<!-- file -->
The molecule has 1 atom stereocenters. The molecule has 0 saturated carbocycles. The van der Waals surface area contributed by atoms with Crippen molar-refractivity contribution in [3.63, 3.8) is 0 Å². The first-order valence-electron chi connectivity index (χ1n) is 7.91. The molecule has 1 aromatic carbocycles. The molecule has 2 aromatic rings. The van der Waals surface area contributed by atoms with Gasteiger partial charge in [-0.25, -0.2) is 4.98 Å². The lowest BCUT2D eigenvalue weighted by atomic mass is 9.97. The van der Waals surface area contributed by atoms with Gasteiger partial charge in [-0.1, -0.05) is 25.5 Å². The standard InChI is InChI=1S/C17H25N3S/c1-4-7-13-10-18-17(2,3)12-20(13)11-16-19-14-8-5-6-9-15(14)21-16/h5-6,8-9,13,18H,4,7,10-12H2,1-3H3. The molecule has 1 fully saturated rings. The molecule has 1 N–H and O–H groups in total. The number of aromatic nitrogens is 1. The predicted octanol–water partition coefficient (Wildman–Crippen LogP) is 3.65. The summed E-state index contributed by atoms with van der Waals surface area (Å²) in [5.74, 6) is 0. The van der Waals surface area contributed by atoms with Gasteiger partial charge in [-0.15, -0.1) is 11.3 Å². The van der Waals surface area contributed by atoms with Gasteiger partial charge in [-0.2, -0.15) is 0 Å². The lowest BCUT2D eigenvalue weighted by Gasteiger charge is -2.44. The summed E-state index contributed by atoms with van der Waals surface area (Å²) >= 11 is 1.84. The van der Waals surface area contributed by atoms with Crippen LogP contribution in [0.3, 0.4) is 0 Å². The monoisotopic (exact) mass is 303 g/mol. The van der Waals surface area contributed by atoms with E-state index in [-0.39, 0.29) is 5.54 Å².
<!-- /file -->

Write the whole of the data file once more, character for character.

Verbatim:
The molecule has 1 atom stereocenters. The molecule has 0 saturated carbocycles. The van der Waals surface area contributed by atoms with Crippen molar-refractivity contribution in [3.63, 3.8) is 0 Å². The first-order valence-electron chi connectivity index (χ1n) is 7.91. The molecule has 1 aromatic carbocycles. The molecule has 2 aromatic rings. The van der Waals surface area contributed by atoms with Gasteiger partial charge in [-0.25, -0.2) is 4.98 Å². The lowest BCUT2D eigenvalue weighted by atomic mass is 9.97. The van der Waals surface area contributed by atoms with Gasteiger partial charge in [-0.1, -0.05) is 25.5 Å². The standard InChI is InChI=1S/C17H25N3S/c1-4-7-13-10-18-17(2,3)12-20(13)11-16-19-14-8-5-6-9-15(14)21-16/h5-6,8-9,13,18H,4,7,10-12H2,1-3H3. The molecule has 1 fully saturated rings. The molecule has 1 N–H and O–H groups in total. The number of aromatic nitrogens is 1. The predicted octanol–water partition coefficient (Wildman–Crippen LogP) is 3.65. The summed E-state index contributed by atoms with van der Waals surface area (Å²) in [5.74, 6) is 0. The van der Waals surface area contributed by atoms with Gasteiger partial charge in [-0.15, -0.1) is 11.3 Å². The van der Waals surface area contributed by atoms with Gasteiger partial charge in [-0.2, -0.15) is 0 Å². The lowest BCUT2D eigenvalue weighted by Gasteiger charge is -2.44. The summed E-state index contributed by atoms with van der Waals surface area (Å²) >= 11 is 1.84. The van der Waals surface area contributed by atoms with Crippen LogP contribution in [0.3, 0.4) is 0 Å². The monoisotopic (exact) mass is 303 g/mol. The van der Waals surface area contributed by atoms with E-state index in [-0.39, 0.29) is 5.54 Å².